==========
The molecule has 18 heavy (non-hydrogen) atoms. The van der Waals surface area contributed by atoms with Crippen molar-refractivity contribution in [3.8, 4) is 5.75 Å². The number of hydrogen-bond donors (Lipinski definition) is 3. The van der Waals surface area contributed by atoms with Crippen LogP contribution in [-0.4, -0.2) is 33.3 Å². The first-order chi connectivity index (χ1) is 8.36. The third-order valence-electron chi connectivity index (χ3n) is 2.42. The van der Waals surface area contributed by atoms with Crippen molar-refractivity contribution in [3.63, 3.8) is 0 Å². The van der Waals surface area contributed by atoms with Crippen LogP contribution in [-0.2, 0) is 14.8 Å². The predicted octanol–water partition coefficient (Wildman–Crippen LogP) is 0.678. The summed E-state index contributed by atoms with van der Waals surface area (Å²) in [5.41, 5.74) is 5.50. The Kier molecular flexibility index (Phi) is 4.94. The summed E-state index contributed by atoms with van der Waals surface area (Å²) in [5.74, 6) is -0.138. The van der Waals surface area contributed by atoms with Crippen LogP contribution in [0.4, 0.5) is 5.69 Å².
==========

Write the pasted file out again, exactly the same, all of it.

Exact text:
The molecule has 18 heavy (non-hydrogen) atoms. The van der Waals surface area contributed by atoms with Crippen molar-refractivity contribution in [3.8, 4) is 5.75 Å². The number of hydrogen-bond donors (Lipinski definition) is 3. The van der Waals surface area contributed by atoms with Crippen LogP contribution in [-0.4, -0.2) is 33.3 Å². The first-order chi connectivity index (χ1) is 8.36. The third-order valence-electron chi connectivity index (χ3n) is 2.42. The van der Waals surface area contributed by atoms with Crippen molar-refractivity contribution in [3.63, 3.8) is 0 Å². The van der Waals surface area contributed by atoms with Crippen LogP contribution in [-0.2, 0) is 14.8 Å². The predicted octanol–water partition coefficient (Wildman–Crippen LogP) is 0.678. The summed E-state index contributed by atoms with van der Waals surface area (Å²) in [5.41, 5.74) is 5.50. The Kier molecular flexibility index (Phi) is 4.94. The summed E-state index contributed by atoms with van der Waals surface area (Å²) in [5.74, 6) is -0.138. The van der Waals surface area contributed by atoms with Crippen LogP contribution in [0.4, 0.5) is 5.69 Å².